Hearst moves for summary judgment on the claim that it was not an insider at the time that the 8-K was filed. Hearst contends that the third parties owned the new shares of when their full payment was received by at 4:06 p.m.*fn8 Because the vesting of ownership in the third parties at 4:06 p.m. resulted in Hearst no longer being an insider, Hearst argues that it was could not have violated section 16(b) at 4:32 p.m. when the Form 8-K was filed. This Court finds that Hearst was not an insider when the deemed purchase was made because the third parties owned the new shares of when payment was received by

The issue in this case is ultimately whether the third parties owned their new shares of before 4:32 p.m., the moment at which Hearst's deemed purchase was made.*fn9 Hearst did not commit a section 16(b) violation so long as Hearst's insider status was extinguished through the increase in outstanding shares before the time of its deemed purchase. At 4:06 p.m., prior to the time of the deemed purchase, payment of full consideration by the third parties was received by via wire transfer directly into its account. The only steps that took place after 4:06 p.m. were the filing of the Form 8-K, a condition of Hearst's consent, and the issuance of the certificates to the third parties. Neither of these events was necessary to vest ownership in the third party investors.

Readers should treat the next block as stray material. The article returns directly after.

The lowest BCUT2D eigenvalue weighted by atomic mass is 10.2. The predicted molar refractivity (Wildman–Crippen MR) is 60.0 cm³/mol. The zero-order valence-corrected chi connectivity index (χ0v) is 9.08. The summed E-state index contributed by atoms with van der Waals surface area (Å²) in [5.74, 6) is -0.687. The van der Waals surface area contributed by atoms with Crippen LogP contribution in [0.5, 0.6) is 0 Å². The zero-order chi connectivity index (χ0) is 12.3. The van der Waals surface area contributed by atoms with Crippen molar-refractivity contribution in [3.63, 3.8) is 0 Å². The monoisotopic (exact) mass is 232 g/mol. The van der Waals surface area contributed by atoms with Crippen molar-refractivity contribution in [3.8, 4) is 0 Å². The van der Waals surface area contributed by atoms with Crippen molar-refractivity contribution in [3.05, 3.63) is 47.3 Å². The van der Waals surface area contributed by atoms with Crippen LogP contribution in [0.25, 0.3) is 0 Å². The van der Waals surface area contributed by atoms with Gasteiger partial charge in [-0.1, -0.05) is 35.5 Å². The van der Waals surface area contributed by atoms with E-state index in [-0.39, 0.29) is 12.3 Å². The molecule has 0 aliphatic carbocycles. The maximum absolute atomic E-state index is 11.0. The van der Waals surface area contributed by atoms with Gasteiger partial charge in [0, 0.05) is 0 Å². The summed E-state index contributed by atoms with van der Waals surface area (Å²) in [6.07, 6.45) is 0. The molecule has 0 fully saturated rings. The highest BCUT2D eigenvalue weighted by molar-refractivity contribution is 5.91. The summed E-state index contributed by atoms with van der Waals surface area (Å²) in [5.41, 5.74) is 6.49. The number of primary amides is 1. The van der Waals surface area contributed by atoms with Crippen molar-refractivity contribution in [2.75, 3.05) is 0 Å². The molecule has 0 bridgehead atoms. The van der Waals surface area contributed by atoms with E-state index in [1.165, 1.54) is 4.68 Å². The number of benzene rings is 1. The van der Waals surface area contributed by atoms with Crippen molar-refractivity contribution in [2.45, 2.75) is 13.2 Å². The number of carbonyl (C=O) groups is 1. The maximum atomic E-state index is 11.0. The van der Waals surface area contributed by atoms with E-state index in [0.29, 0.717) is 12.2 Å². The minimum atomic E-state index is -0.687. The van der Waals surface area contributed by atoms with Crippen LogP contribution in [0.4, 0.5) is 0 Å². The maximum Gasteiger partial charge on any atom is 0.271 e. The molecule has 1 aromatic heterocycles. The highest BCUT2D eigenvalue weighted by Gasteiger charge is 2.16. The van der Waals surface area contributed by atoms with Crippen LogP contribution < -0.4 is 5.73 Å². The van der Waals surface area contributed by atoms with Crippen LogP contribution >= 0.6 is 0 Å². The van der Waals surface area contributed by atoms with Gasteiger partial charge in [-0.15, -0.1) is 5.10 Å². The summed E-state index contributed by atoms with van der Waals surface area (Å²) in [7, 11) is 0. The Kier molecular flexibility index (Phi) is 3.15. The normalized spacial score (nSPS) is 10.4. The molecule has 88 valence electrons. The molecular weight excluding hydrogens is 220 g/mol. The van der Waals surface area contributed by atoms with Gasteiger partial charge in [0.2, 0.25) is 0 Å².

Plaintiff does not contest the well-accepted rule that ownership of a security does not turn on the possession of a share certificate because the issuance of a share certificate is merely an indicium of ownership. In re Rappaport, 487 N.Y.S.2d 376, 378 (App. Div. 1985); In re Zarnin, 645 N.Y.S.2d 304, 305 (App. Div. 1996); e.g., In re Chubby's Parkchester, Inc., 94 F. Supp. 701, 704 (S.D.N.Y. 1951) (holding that a person who provided funds "to the corporation in payment for stock therein to be purchased by him . . . thereby became a shareholder of the corporation notwithstanding that he never received a stock certificate"). Plaintiff also does not contest the general rule that the privileges and rights of ownership are gained once the full consideration has been tendered for the security. Rappaport, 487 N.Y.S.2d at 378 ("When the consideration for shares has been paid in full, the subscriber is considered a holder of the shares and is entitled to all rights and privileges thereof.") (citation omitted); United States Radiator Corp. v. State of New York, 101 N.E. 783, 785 (N.Y. 1913) (stating that "it is the payment, or the obligation to pay for shares of stock, accepted by the corporation, that creates both the shares and their ownership"); Walsh v. Somerset Group, Inc., 357 N.Y.S.2d 301, 301 (App. Div. 1974) (stating that full payment for shares afforded the purchaser all the rights and privileges of a holder of the shares). Plaintiff also does not contend that the filing of an 8-K is generally necessary to confer the rights and privileges of ownership on investors.